In 2007, Patrick McNamara, a University of Nebraska at Omaha professor of political science, then a Ph.D. candidate, compared the approach of Omaha and Portland, Oregon, to problem solving, specifically regarding homelessness. Omaha, he found, centers power in tight-knit groups of corporate executives.
“The elite may have different mechanisms for maintaining control, such as family connections, philanthropy and partnering with public sector officials when needed to do the work deemed ‘economic development,’” McNamara wrote.
A city like Portland is more fluid. People build connections across social circles, politicians come and go more easily, and there’s more trust in civic participation. Omahans, he found, often feel they only have control over decisions at lower levels, while big decisions like land-use planning, or as he calls it “the growth machine” are run “unfettered” by developers, builders, bankers and other businesses.
Alisa Luker experienced that when she tried to buy a small, vacant lot in North Omaha. For several years she asked to purchase it from the city but was told she couldn’t. A well-known philanthropy was interested in it. Eventually she did buy it but wondered why she had to take the back seat in her own neighborhood.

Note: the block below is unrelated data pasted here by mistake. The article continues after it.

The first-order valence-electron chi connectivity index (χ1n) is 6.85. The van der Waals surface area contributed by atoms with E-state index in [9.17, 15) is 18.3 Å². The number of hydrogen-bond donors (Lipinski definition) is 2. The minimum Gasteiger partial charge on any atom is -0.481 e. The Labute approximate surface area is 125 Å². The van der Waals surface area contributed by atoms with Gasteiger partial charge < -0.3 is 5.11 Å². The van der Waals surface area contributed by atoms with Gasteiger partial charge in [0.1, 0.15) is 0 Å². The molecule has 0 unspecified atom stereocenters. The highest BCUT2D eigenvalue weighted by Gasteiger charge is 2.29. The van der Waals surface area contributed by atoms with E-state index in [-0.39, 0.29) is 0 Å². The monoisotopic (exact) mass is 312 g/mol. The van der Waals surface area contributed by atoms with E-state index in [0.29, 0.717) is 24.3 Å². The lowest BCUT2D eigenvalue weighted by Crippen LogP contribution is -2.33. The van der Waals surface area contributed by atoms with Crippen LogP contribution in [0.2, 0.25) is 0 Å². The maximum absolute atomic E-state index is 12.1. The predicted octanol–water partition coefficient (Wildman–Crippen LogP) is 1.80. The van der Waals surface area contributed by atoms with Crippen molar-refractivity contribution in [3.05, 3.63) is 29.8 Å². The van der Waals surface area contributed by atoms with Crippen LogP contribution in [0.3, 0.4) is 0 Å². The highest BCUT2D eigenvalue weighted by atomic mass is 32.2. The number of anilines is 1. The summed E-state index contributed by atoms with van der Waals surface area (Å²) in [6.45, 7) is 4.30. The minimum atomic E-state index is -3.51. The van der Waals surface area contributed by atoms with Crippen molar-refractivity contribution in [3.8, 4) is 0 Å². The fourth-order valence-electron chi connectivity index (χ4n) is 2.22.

“I feel like if [North Omahans] are able to buy it before anybody that’s outside of the area, because that’s what happens, I just feel like we should get first dibs,” Luker said. “They might have a lot more money. But to me, to be fair, we should get first dibs.”
Hearing Out the Community
As the city builds its Affordable Housing Action Plan, Derek Miller, manager of long-range planning for the City of Omaha, said the city doesn’t want to ignore that past.
The plan will be a blueprint for future housing decisions — state law requires the city to present a draft to the Omaha City Council and mayor by the end of this year. As part of its creation the city is incorporating ideas from residents like Lowe as well as a wellspring of past studies on housing, including the Omaha Community Foundation study, the city’s 2018 Affirmatively Furthering Fair Housing study and Omaha’s own master plan. All point to a similar theme.
“Housing is a basic need,” Miller said. “And at the same time, we don’t have enough.”
But to solve that problem, the city is going to have to address some big structural questions, not least among them zoning.
Of the 103,481 acres within the city’s planning jurisdiction that permit residential development, only 11.6% can be used for anything besides a single-family home, according to a 2021 city report. The American Planning Association, which advocates for a “complete rethink” of zoning, said this limits choices, drives up costs and reinforces inequality.
A recent AARP code audit for Omaha read: “…those codes had the unintended consequence of rendering illegal the kind of vibrant, walkable streets and neighborhoods that are the most attractive and desirable, as well as financially beneficial to the city,”